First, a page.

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Paul Gomberg [37]Paul R. Gomberg [1]
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Paul Gomberg
University of California, Davis
  1.  13
    Knowledge.Paul Gomberg - 1976 - Philosophical Review 85 (3):396.
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  2.  24
    How to Make Opportunity Equal: Race and Contributive Justice.Paul Gomberg - 2007 - Wiley-Blackwell.
    This critical examination of racial equality takes a new approach to breaking down racial barriers by proposing a system of equal opportunity through shared labor and contributive justice. Focuses on how race and class inevitably structure vastly unequal life prospects Shows how human society can be organized in a way that does not socialize children for lives of routine labour Looks towards contribution, not distribution, as a way to promote racial equality Argues that by sharing routine and complex labor, social (...)
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  3. The Fallacy of Philanthropy.Paul Gomberg - 2002 - Canadian Journal of Philosophy 32 (1):29 - 65.
    Global poverty, hunger, and lack of access to save water raise problems of how to organize human society so that everyone's needs can be met. Philanthropic proposals, such as Peter Singer's and Peter Unger's, are based on a false analogy to duties of rescue and encourage philanthropic responses, thus closing the discourse to discussion of the causes and remedies of poverty. Radical criticism of capitalist social structures are put off the table, and this is a profound error.
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  4. Patriotism is Like Racism.Paul Gomberg - 1990 - Ethics 101 (1):144-150.
  5. Dilemmas of Rawlsian Opportunity.Paul Gomberg - 2010 - Canadian Journal of Philosophy 40 (1):1-24.
    John Rawls's repeated assertions that the basic structure of society creates profound and inevitable differences in life prospects for people born in different starting places seems to contradict his assertions that, under fair equality of opportunity, a person's life prospects would not be affected by class of origin for those similarly endowed and motivated. This seeming contradiction seems to be resolved by Rawls's apparent belief that class of origin inevitably affects motivation. This reconciliation leaves us with a very weak conception (...)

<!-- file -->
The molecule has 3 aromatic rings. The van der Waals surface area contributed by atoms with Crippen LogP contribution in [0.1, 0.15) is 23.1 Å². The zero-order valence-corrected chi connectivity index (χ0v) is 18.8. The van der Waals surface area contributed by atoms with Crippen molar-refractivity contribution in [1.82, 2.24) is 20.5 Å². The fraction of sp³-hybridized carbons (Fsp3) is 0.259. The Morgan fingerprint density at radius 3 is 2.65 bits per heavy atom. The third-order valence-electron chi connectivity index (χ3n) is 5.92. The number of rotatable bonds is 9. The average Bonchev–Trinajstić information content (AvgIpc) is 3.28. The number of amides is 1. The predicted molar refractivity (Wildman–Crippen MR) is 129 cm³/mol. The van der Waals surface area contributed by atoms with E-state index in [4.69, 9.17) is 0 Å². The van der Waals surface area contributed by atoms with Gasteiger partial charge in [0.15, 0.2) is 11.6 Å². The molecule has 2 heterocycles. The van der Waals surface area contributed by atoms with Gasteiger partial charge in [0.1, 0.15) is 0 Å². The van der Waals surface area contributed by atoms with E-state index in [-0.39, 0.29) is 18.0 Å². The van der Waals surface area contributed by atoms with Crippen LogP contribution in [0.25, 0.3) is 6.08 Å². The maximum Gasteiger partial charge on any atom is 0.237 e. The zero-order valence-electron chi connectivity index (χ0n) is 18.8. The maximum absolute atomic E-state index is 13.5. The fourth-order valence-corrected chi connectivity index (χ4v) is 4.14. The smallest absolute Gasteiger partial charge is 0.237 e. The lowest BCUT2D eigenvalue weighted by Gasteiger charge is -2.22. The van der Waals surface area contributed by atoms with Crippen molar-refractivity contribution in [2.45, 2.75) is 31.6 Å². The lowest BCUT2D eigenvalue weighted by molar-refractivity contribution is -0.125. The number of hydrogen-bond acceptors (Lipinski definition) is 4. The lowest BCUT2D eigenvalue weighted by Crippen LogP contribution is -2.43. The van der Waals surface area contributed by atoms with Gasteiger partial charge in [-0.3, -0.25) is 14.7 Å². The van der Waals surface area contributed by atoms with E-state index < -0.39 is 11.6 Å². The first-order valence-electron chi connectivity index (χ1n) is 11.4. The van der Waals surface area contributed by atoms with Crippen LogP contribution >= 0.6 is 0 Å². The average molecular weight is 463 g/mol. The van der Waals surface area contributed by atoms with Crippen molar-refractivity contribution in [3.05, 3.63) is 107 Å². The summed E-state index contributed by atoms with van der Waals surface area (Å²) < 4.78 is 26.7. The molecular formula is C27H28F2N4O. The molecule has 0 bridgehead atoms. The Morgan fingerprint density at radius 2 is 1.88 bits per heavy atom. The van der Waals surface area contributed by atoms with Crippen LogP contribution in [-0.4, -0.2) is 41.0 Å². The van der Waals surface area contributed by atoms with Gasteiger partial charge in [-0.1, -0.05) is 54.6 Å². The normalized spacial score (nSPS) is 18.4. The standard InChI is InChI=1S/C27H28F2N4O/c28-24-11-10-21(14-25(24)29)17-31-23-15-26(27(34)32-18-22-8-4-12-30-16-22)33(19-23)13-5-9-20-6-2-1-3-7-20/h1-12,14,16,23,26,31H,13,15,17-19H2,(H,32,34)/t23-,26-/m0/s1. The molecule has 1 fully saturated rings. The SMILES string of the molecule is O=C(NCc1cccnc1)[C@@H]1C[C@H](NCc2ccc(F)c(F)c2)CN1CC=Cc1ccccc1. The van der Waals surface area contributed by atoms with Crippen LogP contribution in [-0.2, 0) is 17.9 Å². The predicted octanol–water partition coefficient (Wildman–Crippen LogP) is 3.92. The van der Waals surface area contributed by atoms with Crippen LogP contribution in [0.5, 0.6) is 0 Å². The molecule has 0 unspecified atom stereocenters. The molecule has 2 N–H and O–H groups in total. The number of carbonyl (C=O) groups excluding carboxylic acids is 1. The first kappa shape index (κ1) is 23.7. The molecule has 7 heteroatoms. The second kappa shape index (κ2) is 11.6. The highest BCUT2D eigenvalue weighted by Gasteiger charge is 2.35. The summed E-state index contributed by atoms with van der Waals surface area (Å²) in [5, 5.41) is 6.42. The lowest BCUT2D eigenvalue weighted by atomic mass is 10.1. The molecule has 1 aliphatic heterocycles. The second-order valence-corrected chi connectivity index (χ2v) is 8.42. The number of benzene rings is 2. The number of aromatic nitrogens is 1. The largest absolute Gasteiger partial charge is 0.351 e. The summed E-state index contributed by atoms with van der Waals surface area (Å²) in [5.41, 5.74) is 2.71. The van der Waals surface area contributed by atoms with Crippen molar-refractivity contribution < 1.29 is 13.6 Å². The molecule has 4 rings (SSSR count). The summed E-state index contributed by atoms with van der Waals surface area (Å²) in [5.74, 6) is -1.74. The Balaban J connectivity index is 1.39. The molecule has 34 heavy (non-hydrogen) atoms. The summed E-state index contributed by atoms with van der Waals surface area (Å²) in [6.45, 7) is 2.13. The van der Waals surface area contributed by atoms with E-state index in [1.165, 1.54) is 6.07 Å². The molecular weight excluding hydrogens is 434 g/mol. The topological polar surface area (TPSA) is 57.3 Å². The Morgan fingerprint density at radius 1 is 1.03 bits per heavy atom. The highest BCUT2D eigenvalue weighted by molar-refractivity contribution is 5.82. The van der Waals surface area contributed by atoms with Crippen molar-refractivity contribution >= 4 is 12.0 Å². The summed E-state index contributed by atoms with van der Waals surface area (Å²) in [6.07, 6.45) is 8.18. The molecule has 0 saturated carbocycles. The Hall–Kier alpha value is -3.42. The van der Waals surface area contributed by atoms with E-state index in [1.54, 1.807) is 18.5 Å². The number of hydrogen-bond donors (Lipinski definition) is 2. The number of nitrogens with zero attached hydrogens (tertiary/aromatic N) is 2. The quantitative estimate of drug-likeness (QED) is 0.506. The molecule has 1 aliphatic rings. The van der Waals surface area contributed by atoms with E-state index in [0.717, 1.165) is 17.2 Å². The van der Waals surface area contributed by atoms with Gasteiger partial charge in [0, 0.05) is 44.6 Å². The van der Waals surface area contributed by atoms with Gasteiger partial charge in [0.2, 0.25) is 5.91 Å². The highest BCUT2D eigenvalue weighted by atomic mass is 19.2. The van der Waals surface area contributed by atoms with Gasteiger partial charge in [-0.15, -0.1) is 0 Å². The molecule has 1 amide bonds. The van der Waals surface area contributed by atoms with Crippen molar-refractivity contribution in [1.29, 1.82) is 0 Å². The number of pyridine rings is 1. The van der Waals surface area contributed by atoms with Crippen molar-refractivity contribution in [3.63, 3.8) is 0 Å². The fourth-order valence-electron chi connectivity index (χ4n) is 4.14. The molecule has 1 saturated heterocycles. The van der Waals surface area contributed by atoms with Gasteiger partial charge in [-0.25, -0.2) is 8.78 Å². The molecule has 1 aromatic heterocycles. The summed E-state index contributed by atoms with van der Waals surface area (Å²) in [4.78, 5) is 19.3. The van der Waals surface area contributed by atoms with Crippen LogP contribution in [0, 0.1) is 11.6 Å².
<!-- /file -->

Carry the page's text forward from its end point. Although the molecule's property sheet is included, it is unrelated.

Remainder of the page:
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  6. Why Distributive Justice Is Impossible but Contributive Justice Would Work.Paul Gomberg - 2016 - Science and Society 80 (1):31-55.
    Distributive justice, defined as justice in distribution of income and wealth, is impossible. Income and wealth are distributed either unequally or equally. If unequally, then those with less are unjustly subject to social contempt. But equal distribution is impossible because it is inconsistent with bargaining to advance our own good. Hence justice in distribution of income and wealth is impossible. More generally, societies where social relations are mediated by money are necessarily unjust, and Marx was wrong to think a socialist (...)
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  7.  75
    Workers Without Rights.Paul Gomberg - 2017 - Symposion: Theoretical and Applied Inquiries in Philosophy and Social Sciences 4 (1):49-76.
    In the United States the Civil Rights Movement emerging after World War II ended Jim Crow racism, with its legal segregation and stigmatization of black people. Yet black people, both in chattel slavery and under Jim Crow, had provided abundant labor subject to racist terror; they were workers who could be recruited for work others were unwilling to do. What was to replace this labor, which had been the source of so much wealth and power? Three federal initiatives helped to (...)
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  8.  7
    The Fallacy Of Philanthropy.Paul Gomberg - 2002 - Canadian Journal of Philosophy 32 (1):29-65.
    Hunger is a social problem affecting over 800 million people. It shortens lives; parents watch their children waste and die. In our culture we share a social norm creating a duty to rescue victims of unforeseen calamity. Singer, Cullity, and Unger believe that we have the same duty to aid the hungry that we have to rescue the victims of calamity.